This post is personal and will not apply to everyone, in fact I doubt 100% of it will apply to anyone except me. Like the previous post on budget, these reasons I stay in Boquete will not be the reasons anyone else might choose to live here.
“The longest journey begins with the first step”
I needed a change in life. I was wearing down, too much work, too much stress and a bad feeling about the future. However the primary motivator for my wife and I to leave Arizona was physical and emotional fatigue, a need for a change and an opportunity. When my youngest daughter completed High School and chose not to live at home for University, we decided this was the opportunity.
In exploring options for a change my wife and I looked at Europe and Latin America. We explored Costa Rica and then Panama. I spoke very little Spanish, she none. Neither of us wanted heat or beaches, we needed cool and wet after almost forty years of Arizona. We discovered the expat mountain community of Boquete Panama and it was perfect for me, she reluctantly agreed.
After a year and a half the charm of Boquete wore off for my wife, it grew for me. This point is important to people considering a move to any new place for retirement. Retirement is difficult, instead of a couple sharing a few hours a day suddenly they are sharing all day and all night. Toss in a new environment and it can either forge a new stronger tie or drive a wedge. Many people arrive here as couples and some leave uncoupled, others arrive single and find new loves.
What drew me was a change. Life in Boquete was less expensive than our life in Arizona, with less stress. The climate of Boquete is perfect for me, I love the clouds and year round temperate climate; no air-conditioning, no heating. Here in Boquete I discovered fishing as a recreation, it is not my favorite thing but a couple of times a year I find myself on a boat with a group of friends angling for tuna. i discovered tropical beaches and learned to relax, something new for me.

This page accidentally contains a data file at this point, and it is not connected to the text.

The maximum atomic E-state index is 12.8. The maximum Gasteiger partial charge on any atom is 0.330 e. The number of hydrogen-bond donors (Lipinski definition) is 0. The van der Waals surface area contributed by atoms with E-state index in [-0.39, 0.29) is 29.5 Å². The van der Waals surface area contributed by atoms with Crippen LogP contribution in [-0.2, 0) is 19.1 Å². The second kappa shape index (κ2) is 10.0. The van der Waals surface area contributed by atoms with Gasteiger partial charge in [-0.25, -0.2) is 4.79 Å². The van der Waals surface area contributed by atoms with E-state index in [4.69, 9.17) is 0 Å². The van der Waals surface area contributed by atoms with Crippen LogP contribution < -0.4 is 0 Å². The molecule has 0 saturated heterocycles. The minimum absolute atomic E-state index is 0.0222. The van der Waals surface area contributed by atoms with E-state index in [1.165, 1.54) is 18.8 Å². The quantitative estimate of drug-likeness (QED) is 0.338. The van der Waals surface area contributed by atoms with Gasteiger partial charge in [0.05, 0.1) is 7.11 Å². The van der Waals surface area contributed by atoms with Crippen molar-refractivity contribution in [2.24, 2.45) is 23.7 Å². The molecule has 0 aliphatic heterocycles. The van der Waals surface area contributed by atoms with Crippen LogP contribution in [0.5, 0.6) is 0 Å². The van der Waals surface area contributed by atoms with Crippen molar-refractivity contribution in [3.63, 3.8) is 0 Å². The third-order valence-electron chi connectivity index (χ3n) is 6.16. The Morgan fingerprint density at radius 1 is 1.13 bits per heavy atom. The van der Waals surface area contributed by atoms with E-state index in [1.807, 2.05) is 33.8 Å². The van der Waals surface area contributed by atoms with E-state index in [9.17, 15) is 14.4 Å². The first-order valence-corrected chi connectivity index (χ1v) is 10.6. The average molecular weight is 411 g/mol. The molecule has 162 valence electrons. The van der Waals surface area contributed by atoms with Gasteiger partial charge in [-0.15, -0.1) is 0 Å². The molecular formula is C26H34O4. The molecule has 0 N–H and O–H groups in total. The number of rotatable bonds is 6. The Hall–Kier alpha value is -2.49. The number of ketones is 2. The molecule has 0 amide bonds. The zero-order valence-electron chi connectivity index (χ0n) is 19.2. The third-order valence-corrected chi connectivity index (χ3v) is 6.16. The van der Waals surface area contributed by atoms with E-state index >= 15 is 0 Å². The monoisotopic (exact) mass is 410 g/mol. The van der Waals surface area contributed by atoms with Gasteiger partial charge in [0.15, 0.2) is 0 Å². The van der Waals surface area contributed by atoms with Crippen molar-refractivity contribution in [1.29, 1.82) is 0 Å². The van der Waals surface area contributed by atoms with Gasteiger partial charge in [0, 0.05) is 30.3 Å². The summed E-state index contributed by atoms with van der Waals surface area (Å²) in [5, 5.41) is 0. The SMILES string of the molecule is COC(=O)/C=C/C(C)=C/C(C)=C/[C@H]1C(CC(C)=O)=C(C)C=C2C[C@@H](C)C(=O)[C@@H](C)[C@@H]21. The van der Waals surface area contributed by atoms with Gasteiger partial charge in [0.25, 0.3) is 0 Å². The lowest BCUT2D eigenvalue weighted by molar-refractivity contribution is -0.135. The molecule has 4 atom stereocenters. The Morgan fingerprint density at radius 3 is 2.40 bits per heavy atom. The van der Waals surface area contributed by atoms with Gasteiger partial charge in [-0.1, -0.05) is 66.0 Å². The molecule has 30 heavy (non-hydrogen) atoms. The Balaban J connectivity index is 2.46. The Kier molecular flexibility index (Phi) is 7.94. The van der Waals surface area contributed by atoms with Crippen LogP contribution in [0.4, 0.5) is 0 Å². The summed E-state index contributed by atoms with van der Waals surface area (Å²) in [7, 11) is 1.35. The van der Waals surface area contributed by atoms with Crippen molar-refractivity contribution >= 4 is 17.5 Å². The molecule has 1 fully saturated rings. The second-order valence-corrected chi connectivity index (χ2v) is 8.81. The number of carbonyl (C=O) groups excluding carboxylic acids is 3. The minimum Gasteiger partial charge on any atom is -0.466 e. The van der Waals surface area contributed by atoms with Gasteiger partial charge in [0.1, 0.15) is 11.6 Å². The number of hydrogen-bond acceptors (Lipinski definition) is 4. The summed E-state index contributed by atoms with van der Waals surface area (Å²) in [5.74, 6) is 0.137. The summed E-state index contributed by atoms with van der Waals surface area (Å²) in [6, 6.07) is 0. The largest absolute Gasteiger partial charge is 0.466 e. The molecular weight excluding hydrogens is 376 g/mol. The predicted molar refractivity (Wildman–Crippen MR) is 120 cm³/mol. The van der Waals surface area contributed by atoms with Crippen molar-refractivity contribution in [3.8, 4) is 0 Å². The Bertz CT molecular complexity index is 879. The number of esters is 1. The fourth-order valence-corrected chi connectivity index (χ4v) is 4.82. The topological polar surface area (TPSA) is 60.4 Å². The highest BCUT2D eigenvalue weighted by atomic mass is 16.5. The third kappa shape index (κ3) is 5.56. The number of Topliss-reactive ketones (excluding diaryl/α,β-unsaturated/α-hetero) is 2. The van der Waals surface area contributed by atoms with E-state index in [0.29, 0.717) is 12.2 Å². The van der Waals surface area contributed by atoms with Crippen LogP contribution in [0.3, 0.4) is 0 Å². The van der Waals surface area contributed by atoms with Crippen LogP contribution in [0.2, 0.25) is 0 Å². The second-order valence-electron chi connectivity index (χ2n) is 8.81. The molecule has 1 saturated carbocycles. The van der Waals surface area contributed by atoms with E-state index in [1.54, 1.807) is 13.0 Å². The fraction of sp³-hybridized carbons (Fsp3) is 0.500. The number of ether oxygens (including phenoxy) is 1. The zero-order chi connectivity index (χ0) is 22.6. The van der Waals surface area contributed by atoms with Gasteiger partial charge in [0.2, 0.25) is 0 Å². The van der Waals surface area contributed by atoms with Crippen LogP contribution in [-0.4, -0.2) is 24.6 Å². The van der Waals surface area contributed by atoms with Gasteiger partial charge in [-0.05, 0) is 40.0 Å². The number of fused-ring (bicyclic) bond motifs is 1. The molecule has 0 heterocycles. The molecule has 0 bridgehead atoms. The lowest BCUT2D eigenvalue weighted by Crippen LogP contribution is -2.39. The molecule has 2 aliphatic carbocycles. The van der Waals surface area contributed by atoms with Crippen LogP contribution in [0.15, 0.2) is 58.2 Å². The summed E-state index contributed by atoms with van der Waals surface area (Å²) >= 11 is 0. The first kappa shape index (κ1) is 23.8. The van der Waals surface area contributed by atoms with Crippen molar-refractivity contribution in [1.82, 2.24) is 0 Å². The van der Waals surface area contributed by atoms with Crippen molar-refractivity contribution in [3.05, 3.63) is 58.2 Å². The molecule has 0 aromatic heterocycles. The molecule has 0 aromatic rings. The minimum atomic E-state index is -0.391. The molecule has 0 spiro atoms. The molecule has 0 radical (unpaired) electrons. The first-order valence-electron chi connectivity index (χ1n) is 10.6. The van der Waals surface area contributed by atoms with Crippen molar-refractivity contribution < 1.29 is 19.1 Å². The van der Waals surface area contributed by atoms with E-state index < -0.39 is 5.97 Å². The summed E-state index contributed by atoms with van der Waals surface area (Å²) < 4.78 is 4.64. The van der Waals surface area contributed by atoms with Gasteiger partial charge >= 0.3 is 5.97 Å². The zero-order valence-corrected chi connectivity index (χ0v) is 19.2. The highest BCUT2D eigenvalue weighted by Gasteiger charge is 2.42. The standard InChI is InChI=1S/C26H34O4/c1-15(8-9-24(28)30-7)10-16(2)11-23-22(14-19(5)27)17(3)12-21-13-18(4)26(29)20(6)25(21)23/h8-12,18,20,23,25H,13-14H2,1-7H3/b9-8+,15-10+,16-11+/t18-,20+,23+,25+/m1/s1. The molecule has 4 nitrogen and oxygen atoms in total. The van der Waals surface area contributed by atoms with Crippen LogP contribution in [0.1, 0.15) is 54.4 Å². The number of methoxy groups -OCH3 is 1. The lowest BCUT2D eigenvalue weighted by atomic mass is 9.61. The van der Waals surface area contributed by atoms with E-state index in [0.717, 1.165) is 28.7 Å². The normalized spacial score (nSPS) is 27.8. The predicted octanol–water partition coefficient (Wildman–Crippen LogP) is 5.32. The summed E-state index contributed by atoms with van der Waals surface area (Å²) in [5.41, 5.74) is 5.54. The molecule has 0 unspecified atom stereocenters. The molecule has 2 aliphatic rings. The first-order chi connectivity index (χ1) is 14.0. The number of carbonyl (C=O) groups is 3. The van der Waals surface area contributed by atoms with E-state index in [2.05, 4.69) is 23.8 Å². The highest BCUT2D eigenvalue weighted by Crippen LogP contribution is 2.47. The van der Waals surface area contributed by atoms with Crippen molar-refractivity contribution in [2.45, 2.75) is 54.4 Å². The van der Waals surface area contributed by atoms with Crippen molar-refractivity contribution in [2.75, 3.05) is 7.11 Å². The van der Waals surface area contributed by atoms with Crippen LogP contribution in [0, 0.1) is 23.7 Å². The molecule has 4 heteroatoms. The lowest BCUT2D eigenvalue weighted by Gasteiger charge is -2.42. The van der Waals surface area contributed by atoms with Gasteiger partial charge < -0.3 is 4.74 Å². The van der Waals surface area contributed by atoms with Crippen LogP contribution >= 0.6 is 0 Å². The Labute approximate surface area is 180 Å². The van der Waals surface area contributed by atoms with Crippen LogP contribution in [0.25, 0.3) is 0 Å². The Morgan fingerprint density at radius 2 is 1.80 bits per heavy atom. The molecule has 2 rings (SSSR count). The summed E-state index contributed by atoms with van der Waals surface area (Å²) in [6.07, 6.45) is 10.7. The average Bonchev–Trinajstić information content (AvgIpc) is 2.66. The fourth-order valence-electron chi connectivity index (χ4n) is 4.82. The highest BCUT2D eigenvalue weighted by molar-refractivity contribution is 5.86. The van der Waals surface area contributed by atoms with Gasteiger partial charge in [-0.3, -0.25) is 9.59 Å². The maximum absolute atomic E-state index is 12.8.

As a city boy looking for a change in life, I bought a small farm. I grow my own vegetables, raise chickens, have citrus trees and coffee. Food was one of the motivators for the move. The food chain in the US is broken, the food production by a handful of companies in the US has destroyed the family farm and the quality of food. Yes, prices on food in the US can be lower than what we see in Panama, but the food itself is also lower quality. That is changing here, in October 2012 the US Panama free trade agreement will open the floodgates to US government subsidized exported foods. I suspect that as in Mexico and other countries many small local farmers will lose their battle for survival. Still, at this moment the quality of food is better in Panama. Because I have my own farm my tomatoes will still ripen on the vine, my chiles will still be harvested and roasted by me, I will still pick my own bananas and my eggs and chickens will not get antibiotics or hormones.